NoSCo does not deal with the argument.

Instead, he does a tu quoque with saying “Your position is inconsistent!” Well even if that was the case, which it isn’t, it does not mean that NoSCo’s position isn't as well. If NoSCo wants to argue against objective morality, then he has lost any argument against the “genocides” in the OT. If he wants to argue that the events in the OT were ipso facto wrong, then he needs to have a moral basis as the argument suggests, and it has not been given here. 

Later, NoSCo goes on to say:
You’re using the bible, and the morality inherent in the bible, to judge the morality of the bible.

So many atheists regularly have this ignorant position that Christianity teaches that no one can know right from wrong unless the Bible says so. This is just the opposite of my position. I contend that when the Bible says X is moral or immoral, it points to a truth independent of itself still. For instance, it is not the case that Jesus was crucified because the Bible says so. Jesus was crucified and the Bible says so because it’s true and it’s true in what it reports. The saying of it in the Bible is not the reason why it’s true.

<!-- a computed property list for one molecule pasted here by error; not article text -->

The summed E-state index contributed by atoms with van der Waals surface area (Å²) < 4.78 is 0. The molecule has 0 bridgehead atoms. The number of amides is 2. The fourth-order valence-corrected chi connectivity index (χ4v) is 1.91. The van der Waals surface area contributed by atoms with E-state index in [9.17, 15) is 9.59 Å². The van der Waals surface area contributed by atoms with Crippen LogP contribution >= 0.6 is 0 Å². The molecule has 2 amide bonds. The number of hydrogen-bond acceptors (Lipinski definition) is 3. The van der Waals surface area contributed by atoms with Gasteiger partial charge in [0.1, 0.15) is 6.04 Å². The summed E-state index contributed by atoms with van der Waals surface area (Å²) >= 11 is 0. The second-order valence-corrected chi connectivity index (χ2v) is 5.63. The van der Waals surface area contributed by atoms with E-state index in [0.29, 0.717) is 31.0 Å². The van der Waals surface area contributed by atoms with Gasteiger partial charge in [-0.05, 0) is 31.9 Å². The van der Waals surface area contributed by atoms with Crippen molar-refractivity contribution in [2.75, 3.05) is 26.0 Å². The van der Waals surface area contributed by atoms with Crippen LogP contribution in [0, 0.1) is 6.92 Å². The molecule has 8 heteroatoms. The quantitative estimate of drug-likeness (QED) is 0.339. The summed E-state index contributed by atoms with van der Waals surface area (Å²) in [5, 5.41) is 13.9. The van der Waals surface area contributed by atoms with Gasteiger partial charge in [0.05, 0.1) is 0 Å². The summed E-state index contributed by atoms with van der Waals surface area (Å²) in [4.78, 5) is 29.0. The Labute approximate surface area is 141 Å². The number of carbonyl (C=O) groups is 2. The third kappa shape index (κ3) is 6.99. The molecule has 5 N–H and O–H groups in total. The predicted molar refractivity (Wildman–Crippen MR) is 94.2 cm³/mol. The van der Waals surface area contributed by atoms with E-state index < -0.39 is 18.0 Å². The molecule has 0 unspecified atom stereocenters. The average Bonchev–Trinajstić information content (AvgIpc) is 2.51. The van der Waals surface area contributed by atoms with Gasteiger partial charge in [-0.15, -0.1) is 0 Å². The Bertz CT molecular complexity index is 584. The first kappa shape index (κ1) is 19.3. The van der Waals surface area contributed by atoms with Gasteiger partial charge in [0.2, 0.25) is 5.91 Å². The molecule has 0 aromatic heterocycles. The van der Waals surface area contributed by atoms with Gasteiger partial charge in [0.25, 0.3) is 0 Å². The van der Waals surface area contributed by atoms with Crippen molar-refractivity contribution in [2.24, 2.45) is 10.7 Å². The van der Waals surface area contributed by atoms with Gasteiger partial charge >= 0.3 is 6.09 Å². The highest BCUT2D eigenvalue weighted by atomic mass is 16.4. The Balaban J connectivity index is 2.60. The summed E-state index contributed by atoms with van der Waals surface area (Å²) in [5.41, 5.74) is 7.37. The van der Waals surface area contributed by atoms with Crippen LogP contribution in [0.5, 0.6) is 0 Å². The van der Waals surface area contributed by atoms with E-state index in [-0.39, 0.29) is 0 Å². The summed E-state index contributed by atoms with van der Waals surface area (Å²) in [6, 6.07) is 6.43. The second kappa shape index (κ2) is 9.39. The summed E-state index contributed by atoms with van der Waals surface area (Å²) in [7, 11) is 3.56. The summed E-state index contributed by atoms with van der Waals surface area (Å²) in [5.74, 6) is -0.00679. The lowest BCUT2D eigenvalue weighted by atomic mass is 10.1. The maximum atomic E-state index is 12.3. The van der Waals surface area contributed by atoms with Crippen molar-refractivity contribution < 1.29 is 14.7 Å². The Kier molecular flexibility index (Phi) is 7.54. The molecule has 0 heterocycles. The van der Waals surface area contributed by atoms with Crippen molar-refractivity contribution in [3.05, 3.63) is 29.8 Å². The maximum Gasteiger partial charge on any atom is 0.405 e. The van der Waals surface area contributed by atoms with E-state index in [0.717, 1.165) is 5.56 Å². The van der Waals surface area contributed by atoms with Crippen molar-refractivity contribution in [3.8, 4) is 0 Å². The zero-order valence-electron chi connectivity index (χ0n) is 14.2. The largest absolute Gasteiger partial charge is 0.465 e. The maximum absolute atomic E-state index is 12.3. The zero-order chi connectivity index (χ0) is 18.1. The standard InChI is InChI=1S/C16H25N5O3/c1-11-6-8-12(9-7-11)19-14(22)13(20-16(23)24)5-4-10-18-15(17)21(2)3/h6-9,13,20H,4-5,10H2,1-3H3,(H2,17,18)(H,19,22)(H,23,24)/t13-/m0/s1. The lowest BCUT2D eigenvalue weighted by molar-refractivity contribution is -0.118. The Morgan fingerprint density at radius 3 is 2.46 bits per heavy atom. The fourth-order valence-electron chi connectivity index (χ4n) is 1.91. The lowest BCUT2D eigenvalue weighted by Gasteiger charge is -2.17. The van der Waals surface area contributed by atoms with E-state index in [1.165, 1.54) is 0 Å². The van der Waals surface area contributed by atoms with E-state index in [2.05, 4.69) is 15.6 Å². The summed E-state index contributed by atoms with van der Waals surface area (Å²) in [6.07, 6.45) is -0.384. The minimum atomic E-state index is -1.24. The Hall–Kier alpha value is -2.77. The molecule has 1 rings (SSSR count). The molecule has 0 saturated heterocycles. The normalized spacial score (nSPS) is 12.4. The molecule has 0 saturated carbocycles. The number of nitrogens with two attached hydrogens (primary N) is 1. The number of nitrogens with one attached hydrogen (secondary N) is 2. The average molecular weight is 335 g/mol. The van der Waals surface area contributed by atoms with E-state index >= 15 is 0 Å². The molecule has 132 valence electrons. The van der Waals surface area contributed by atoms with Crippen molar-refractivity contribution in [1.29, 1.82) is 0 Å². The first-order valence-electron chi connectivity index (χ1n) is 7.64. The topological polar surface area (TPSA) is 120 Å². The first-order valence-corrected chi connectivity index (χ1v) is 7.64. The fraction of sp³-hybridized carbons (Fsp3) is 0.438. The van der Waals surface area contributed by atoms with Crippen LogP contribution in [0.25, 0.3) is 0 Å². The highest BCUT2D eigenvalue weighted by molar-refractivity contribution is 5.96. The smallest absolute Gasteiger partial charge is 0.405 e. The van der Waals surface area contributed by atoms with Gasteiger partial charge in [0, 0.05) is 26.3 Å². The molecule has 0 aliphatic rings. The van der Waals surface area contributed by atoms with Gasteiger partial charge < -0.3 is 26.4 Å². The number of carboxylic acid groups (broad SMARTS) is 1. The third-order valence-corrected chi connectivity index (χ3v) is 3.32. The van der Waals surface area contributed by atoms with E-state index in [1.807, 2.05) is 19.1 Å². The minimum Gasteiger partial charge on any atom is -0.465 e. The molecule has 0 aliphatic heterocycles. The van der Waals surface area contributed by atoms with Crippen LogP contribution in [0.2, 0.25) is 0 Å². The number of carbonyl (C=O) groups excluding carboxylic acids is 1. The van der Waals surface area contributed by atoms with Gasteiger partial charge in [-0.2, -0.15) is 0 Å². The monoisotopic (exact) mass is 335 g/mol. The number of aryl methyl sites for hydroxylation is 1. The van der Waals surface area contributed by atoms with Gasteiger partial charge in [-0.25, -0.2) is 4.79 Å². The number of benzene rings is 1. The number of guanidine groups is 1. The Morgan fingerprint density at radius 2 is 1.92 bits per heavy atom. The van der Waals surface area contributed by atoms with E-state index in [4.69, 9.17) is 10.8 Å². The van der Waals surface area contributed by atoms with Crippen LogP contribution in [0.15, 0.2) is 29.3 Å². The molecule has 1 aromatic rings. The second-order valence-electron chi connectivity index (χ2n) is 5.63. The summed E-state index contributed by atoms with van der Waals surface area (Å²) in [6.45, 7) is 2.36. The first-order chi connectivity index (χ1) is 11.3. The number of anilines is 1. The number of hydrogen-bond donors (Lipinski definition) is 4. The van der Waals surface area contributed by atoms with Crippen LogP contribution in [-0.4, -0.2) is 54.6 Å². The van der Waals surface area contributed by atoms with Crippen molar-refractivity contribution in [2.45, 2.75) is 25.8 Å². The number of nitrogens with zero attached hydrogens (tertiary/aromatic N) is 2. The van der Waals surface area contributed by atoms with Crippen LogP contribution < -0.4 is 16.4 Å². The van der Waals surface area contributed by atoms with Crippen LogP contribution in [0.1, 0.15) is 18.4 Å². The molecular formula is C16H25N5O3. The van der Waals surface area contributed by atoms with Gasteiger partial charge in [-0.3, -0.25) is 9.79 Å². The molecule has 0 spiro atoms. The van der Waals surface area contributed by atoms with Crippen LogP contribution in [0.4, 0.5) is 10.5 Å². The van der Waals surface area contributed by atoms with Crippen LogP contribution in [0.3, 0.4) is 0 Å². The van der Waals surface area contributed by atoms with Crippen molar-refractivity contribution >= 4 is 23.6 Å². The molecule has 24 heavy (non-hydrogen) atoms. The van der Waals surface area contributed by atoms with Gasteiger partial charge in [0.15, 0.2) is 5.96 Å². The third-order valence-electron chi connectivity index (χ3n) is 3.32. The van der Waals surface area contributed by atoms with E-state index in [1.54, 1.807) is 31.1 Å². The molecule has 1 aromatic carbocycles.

In fact, in the history of Christian thought, this has been the case with Natural Law thinking. The very argument from morality implies this. After all, how could the arguer point to NoSCo’s judgment of right and wrong unless it was to be assumed that NoSCo ought to know this and he doesn’t need the Bible to know it?

NoSCo wants to have it both ways. He wants to avoid objective morality, but when he wants to condemn God, he wants objective morality. He cannot have it both ways and he will need to choose which one he wants to go with.

Monday, December 3, 2012

Book Snap: A Jigsaw Gude to Making Sense of the World

I'm still catching up after a conference last week, so I'm pleased to have this review by our ministry partner, Nick Peters.
Puzzled By This Book
I recently received from my ministry partner, J.P. Holding, a copy of Alex McLellan's "A Jigsaw Guide To Making Sense of the World," with the reason being that since it was a book more along the lines of my interests, that I should review it for Tektonics. I was glad to do so. I liked the idea at the start being a fan of jigsaw puzzles and I was expecting to see much that was good since Ravi Zacharias, a personal hero of mine, endorsed it.
But in the end, I was puzzled.